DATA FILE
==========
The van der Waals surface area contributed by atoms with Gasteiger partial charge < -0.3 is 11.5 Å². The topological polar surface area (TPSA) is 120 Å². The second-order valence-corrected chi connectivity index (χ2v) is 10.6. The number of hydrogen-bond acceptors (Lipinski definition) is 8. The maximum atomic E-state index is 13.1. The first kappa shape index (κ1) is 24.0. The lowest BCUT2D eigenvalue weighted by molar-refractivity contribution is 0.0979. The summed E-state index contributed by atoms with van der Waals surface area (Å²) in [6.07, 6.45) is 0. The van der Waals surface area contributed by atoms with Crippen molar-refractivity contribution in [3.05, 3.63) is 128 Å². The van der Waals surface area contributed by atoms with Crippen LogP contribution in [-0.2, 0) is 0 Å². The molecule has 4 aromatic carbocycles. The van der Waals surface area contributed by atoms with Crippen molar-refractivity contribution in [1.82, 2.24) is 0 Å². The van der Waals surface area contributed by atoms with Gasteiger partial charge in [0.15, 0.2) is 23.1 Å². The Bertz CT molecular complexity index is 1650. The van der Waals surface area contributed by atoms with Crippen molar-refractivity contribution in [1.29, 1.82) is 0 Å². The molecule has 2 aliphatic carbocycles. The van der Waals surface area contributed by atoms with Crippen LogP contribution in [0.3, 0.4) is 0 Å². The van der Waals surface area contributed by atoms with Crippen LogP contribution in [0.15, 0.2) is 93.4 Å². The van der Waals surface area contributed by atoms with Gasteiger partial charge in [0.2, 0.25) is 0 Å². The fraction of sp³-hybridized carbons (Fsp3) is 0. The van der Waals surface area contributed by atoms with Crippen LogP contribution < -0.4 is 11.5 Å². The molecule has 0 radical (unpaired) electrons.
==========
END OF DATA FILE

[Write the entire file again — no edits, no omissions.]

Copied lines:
The van der Waals surface area contributed by atoms with Gasteiger partial charge < -0.3 is 11.5 Å². The topological polar surface area (TPSA) is 120 Å². The second-order valence-corrected chi connectivity index (χ2v) is 10.6. The number of hydrogen-bond acceptors (Lipinski definition) is 8. The maximum atomic E-state index is 13.1. The first kappa shape index (κ1) is 24.0. The lowest BCUT2D eigenvalue weighted by molar-refractivity contribution is 0.0979. The summed E-state index contributed by atoms with van der Waals surface area (Å²) in [6.07, 6.45) is 0. The van der Waals surface area contributed by atoms with Crippen molar-refractivity contribution in [3.05, 3.63) is 128 Å². The van der Waals surface area contributed by atoms with Crippen LogP contribution in [-0.2, 0) is 0 Å². The molecule has 4 aromatic carbocycles. The van der Waals surface area contributed by atoms with Crippen molar-refractivity contribution in [1.82, 2.24) is 0 Å². The van der Waals surface area contributed by atoms with Gasteiger partial charge in [0.15, 0.2) is 23.1 Å². The Bertz CT molecular complexity index is 1650. The van der Waals surface area contributed by atoms with Crippen molar-refractivity contribution in [1.29, 1.82) is 0 Å². The molecule has 2 aliphatic carbocycles. The van der Waals surface area contributed by atoms with Crippen LogP contribution in [0.3, 0.4) is 0 Å². The van der Waals surface area contributed by atoms with Crippen LogP contribution in [0.15, 0.2) is 93.4 Å². The van der Waals surface area contributed by atoms with Gasteiger partial charge in [0.2, 0.25) is 0 Å². The fraction of sp³-hybridized carbons (Fsp3) is 0. The van der Waals surface area contributed by atoms with Crippen LogP contribution < -0.4 is 11.5 Å². The molecule has 0 radical (unpaired) electrons.